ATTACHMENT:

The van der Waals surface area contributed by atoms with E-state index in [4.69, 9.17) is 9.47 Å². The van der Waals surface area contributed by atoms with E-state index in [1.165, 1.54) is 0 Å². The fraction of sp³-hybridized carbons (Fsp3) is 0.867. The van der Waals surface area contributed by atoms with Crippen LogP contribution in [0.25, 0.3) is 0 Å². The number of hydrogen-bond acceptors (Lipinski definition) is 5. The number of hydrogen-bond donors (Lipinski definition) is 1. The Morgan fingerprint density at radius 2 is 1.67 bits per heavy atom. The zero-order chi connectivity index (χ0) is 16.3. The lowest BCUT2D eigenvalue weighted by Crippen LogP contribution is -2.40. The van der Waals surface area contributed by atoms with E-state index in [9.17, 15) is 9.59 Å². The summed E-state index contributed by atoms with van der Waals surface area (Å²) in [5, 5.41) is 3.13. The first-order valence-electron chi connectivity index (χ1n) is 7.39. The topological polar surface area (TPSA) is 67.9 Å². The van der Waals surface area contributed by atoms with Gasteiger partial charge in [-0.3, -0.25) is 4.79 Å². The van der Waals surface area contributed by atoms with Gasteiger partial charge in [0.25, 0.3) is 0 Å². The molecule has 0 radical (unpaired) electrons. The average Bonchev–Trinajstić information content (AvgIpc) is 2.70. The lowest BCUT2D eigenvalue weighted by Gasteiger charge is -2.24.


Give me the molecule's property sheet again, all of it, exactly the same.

The van der Waals surface area contributed by atoms with E-state index in [4.69, 9.17) is 9.47 Å². The van der Waals surface area contributed by atoms with E-state index in [1.165, 1.54) is 0 Å². The fraction of sp³-hybridized carbons (Fsp3) is 0.867. The van der Waals surface area contributed by atoms with Crippen LogP contribution in [0.25, 0.3) is 0 Å². The number of hydrogen-bond acceptors (Lipinski definition) is 5. The number of hydrogen-bond donors (Lipinski definition) is 1. The Morgan fingerprint density at radius 2 is 1.67 bits per heavy atom. The zero-order chi connectivity index (χ0) is 16.3. The lowest BCUT2D eigenvalue weighted by Crippen LogP contribution is -2.40. The van der Waals surface area contributed by atoms with E-state index in [9.17, 15) is 9.59 Å². The summed E-state index contributed by atoms with van der Waals surface area (Å²) in [5, 5.41) is 3.13. The first-order valence-electron chi connectivity index (χ1n) is 7.39. The topological polar surface area (TPSA) is 67.9 Å². The van der Waals surface area contributed by atoms with Gasteiger partial charge in [-0.3, -0.25) is 4.79 Å². The van der Waals surface area contributed by atoms with Gasteiger partial charge in [0.25, 0.3) is 0 Å². The molecule has 0 radical (unpaired) electrons. The average Bonchev–Trinajstić information content (AvgIpc) is 2.70. The lowest BCUT2D eigenvalue weighted by Gasteiger charge is -2.24.